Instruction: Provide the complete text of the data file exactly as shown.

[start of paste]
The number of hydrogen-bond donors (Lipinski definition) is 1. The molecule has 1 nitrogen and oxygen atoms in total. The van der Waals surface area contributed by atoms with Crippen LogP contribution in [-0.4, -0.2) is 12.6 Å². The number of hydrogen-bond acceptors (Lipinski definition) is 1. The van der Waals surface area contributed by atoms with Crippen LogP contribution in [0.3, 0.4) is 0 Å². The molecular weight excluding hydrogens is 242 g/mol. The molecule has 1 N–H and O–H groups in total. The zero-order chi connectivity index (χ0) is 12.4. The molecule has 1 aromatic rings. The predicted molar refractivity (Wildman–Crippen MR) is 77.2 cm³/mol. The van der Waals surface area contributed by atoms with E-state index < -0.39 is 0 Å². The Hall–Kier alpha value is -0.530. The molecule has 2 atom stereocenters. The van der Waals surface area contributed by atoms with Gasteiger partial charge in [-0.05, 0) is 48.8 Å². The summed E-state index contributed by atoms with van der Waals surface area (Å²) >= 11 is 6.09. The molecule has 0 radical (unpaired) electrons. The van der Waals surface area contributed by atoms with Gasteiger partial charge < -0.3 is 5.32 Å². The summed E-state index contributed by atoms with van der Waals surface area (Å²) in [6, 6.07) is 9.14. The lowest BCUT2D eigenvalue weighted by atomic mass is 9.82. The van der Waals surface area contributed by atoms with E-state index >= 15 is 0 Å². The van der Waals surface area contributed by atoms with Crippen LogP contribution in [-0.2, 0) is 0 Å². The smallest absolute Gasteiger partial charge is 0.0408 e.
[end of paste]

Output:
The number of hydrogen-bond donors (Lipinski definition) is 1. The molecule has 1 nitrogen and oxygen atoms in total. The van der Waals surface area contributed by atoms with Crippen LogP contribution in [-0.4, -0.2) is 12.6 Å². The number of hydrogen-bond acceptors (Lipinski definition) is 1. The van der Waals surface area contributed by atoms with Crippen LogP contribution in [0.3, 0.4) is 0 Å². The molecular weight excluding hydrogens is 242 g/mol. The molecule has 1 N–H and O–H groups in total. The zero-order chi connectivity index (χ0) is 12.4. The molecule has 1 aromatic rings. The predicted molar refractivity (Wildman–Crippen MR) is 77.2 cm³/mol. The van der Waals surface area contributed by atoms with E-state index < -0.39 is 0 Å². The Hall–Kier alpha value is -0.530. The molecule has 2 atom stereocenters. The van der Waals surface area contributed by atoms with Gasteiger partial charge in [-0.05, 0) is 48.8 Å². The summed E-state index contributed by atoms with van der Waals surface area (Å²) >= 11 is 6.09. The molecule has 0 radical (unpaired) electrons. The van der Waals surface area contributed by atoms with Gasteiger partial charge < -0.3 is 5.32 Å². The summed E-state index contributed by atoms with van der Waals surface area (Å²) in [6, 6.07) is 9.14. The lowest BCUT2D eigenvalue weighted by atomic mass is 9.82. The van der Waals surface area contributed by atoms with E-state index >= 15 is 0 Å². The van der Waals surface area contributed by atoms with Crippen LogP contribution in [-0.2, 0) is 0 Å². The smallest absolute Gasteiger partial charge is 0.0408 e.